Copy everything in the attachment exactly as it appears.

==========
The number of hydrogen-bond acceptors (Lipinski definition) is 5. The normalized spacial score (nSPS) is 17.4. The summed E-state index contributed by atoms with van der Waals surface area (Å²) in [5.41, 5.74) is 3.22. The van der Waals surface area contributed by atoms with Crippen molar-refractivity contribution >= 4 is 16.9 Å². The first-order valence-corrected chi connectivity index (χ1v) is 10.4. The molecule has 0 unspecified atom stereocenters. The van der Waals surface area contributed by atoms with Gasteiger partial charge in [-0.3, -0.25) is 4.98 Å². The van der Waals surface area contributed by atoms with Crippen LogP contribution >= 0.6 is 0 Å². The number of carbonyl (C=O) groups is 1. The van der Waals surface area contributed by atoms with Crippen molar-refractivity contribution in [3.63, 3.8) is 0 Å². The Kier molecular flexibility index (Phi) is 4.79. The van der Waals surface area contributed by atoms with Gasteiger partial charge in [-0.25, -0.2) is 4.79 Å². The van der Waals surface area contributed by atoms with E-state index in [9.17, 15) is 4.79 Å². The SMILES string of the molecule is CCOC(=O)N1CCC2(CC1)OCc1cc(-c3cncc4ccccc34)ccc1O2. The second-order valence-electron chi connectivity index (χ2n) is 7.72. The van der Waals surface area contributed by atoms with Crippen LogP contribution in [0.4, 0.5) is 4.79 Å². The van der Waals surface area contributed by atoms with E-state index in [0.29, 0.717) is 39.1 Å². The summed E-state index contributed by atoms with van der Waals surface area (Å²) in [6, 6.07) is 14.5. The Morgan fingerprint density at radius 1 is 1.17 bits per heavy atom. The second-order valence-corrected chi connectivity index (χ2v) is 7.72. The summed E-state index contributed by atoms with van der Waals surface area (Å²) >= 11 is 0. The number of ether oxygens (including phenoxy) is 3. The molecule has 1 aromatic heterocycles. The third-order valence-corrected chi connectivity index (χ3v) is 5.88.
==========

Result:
The number of hydrogen-bond acceptors (Lipinski definition) is 5. The normalized spacial score (nSPS) is 17.4. The summed E-state index contributed by atoms with van der Waals surface area (Å²) in [5.41, 5.74) is 3.22. The van der Waals surface area contributed by atoms with Crippen molar-refractivity contribution >= 4 is 16.9 Å². The first-order valence-corrected chi connectivity index (χ1v) is 10.4. The molecule has 0 unspecified atom stereocenters. The van der Waals surface area contributed by atoms with Gasteiger partial charge in [-0.3, -0.25) is 4.98 Å². The van der Waals surface area contributed by atoms with Crippen LogP contribution >= 0.6 is 0 Å². The number of carbonyl (C=O) groups is 1. The van der Waals surface area contributed by atoms with Crippen molar-refractivity contribution in [3.63, 3.8) is 0 Å². The Kier molecular flexibility index (Phi) is 4.79. The van der Waals surface area contributed by atoms with Gasteiger partial charge in [-0.25, -0.2) is 4.79 Å². The van der Waals surface area contributed by atoms with E-state index in [9.17, 15) is 4.79 Å². The SMILES string of the molecule is CCOC(=O)N1CCC2(CC1)OCc1cc(-c3cncc4ccccc34)ccc1O2. The second-order valence-electron chi connectivity index (χ2n) is 7.72. The van der Waals surface area contributed by atoms with Crippen LogP contribution in [0.4, 0.5) is 4.79 Å². The van der Waals surface area contributed by atoms with E-state index in [0.29, 0.717) is 39.1 Å². The summed E-state index contributed by atoms with van der Waals surface area (Å²) in [6, 6.07) is 14.5. The Morgan fingerprint density at radius 1 is 1.17 bits per heavy atom. The second-order valence-corrected chi connectivity index (χ2v) is 7.72. The summed E-state index contributed by atoms with van der Waals surface area (Å²) >= 11 is 0. The number of ether oxygens (including phenoxy) is 3. The molecule has 1 aromatic heterocycles. The third-order valence-corrected chi connectivity index (χ3v) is 5.88.